In proceedings of ACM SIGMOD Conference on Management of Data
, 2002
"... Similarity search in large time series databases has attracted much research interest recently. It is a difficult problem because of the typically high dimensionality of the data.. The most promising solutions' involve performing dimensionality reduction on the data, then indexing the reduced data w ..."
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Cited by 235 (28 self)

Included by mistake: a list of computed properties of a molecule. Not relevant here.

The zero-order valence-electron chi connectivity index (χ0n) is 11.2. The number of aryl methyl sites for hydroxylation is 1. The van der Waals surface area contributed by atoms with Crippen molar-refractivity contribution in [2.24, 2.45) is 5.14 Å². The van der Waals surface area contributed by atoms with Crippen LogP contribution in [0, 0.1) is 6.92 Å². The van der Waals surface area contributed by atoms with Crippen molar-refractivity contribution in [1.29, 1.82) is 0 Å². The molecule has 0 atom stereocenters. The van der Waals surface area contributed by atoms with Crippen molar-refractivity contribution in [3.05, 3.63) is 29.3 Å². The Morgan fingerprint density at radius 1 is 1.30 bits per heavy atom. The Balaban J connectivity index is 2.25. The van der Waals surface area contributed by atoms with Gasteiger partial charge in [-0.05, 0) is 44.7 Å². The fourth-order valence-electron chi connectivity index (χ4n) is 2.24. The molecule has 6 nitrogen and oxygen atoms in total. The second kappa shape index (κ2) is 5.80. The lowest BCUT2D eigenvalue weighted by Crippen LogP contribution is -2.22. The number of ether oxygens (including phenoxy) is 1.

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Similarity search in large time series databases has attracted much research interest recently. It is a difficult problem because of the typically high dimensionality of the data.. The most promising solutions' involve performing dimensionality reduction on the data, then indexing the reduced data with a multidimensional index structure. Many dimensionality reduction techniques have been proposed, including Singular Value Decomposition (SVD), the Discrete Fourier transform (DFT), and the Discrete Wavelet Transform (DWT). In this work we introduce a new dimensionality reduction technique which we call Adaptive Piecewise Constant Approximation (APCA). While previous techniques (e.g., SVD, DFT and DWT) choose a common representation for all the items in the database that minimizes the global reconstruction error, APCA approximates each time series by a set of constant value segments' of varying lengths' such that their individual reconstruction errors' are minimal. We show how APCA can be indexed using a multidimensional index structure. We propose two distance measures in the indexed space that exploit the high fidelity of APCA for fast searching: a lower bounding Euclidean distance approximation, and a nonlower bounding, but very tight Euclidean distance approximation and show how they can support fast exact searchin& and even faster approximate searching on the same index structure. We theoretically and empirically compare APCA to all the other techniques and demonstrate its' superiority.